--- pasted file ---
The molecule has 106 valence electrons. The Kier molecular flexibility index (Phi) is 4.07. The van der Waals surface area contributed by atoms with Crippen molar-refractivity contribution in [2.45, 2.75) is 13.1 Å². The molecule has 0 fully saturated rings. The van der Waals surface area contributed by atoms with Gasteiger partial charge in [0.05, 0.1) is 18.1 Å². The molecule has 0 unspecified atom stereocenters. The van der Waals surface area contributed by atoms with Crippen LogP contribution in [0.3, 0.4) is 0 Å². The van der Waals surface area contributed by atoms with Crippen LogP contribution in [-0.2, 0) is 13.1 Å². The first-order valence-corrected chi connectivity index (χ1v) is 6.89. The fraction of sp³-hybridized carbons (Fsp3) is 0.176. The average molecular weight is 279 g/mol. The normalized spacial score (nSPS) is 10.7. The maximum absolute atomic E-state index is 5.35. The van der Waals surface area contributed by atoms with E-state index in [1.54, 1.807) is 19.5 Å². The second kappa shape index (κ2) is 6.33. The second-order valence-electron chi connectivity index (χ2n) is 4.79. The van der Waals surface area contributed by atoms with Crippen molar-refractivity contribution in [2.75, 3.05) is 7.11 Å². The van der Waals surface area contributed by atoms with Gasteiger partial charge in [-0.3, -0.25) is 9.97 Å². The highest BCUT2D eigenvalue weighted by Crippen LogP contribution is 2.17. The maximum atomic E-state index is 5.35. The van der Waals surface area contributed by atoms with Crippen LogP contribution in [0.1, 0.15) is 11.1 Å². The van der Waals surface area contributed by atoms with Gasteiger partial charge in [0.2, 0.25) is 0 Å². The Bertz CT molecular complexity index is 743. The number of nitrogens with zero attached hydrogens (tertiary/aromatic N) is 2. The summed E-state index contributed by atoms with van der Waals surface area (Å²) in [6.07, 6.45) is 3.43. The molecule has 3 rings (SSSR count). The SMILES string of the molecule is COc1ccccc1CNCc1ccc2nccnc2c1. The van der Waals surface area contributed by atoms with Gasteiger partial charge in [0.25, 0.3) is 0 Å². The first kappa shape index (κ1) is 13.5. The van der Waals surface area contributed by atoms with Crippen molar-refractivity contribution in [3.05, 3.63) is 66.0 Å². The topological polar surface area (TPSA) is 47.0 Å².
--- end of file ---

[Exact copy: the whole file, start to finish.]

The molecule has 106 valence electrons. The Kier molecular flexibility index (Phi) is 4.07. The van der Waals surface area contributed by atoms with Crippen molar-refractivity contribution in [2.45, 2.75) is 13.1 Å². The molecule has 0 fully saturated rings. The van der Waals surface area contributed by atoms with Gasteiger partial charge in [0.05, 0.1) is 18.1 Å². The molecule has 0 unspecified atom stereocenters. The van der Waals surface area contributed by atoms with Crippen LogP contribution in [0.3, 0.4) is 0 Å². The van der Waals surface area contributed by atoms with Crippen LogP contribution in [-0.2, 0) is 13.1 Å². The first-order valence-corrected chi connectivity index (χ1v) is 6.89. The fraction of sp³-hybridized carbons (Fsp3) is 0.176. The average molecular weight is 279 g/mol. The normalized spacial score (nSPS) is 10.7. The maximum absolute atomic E-state index is 5.35. The van der Waals surface area contributed by atoms with E-state index in [1.54, 1.807) is 19.5 Å². The second kappa shape index (κ2) is 6.33. The second-order valence-electron chi connectivity index (χ2n) is 4.79. The van der Waals surface area contributed by atoms with Crippen molar-refractivity contribution in [2.75, 3.05) is 7.11 Å². The van der Waals surface area contributed by atoms with Gasteiger partial charge in [-0.3, -0.25) is 9.97 Å². The highest BCUT2D eigenvalue weighted by Crippen LogP contribution is 2.17. The maximum atomic E-state index is 5.35. The van der Waals surface area contributed by atoms with Crippen LogP contribution in [0.1, 0.15) is 11.1 Å². The van der Waals surface area contributed by atoms with Gasteiger partial charge in [0.2, 0.25) is 0 Å². The Bertz CT molecular complexity index is 743. The number of nitrogens with zero attached hydrogens (tertiary/aromatic N) is 2. The summed E-state index contributed by atoms with van der Waals surface area (Å²) in [6.07, 6.45) is 3.43. The molecule has 3 rings (SSSR count). The SMILES string of the molecule is COc1ccccc1CNCc1ccc2nccnc2c1. The van der Waals surface area contributed by atoms with Gasteiger partial charge in [0.25, 0.3) is 0 Å². The first kappa shape index (κ1) is 13.5. The van der Waals surface area contributed by atoms with Crippen molar-refractivity contribution in [3.05, 3.63) is 66.0 Å². The topological polar surface area (TPSA) is 47.0 Å².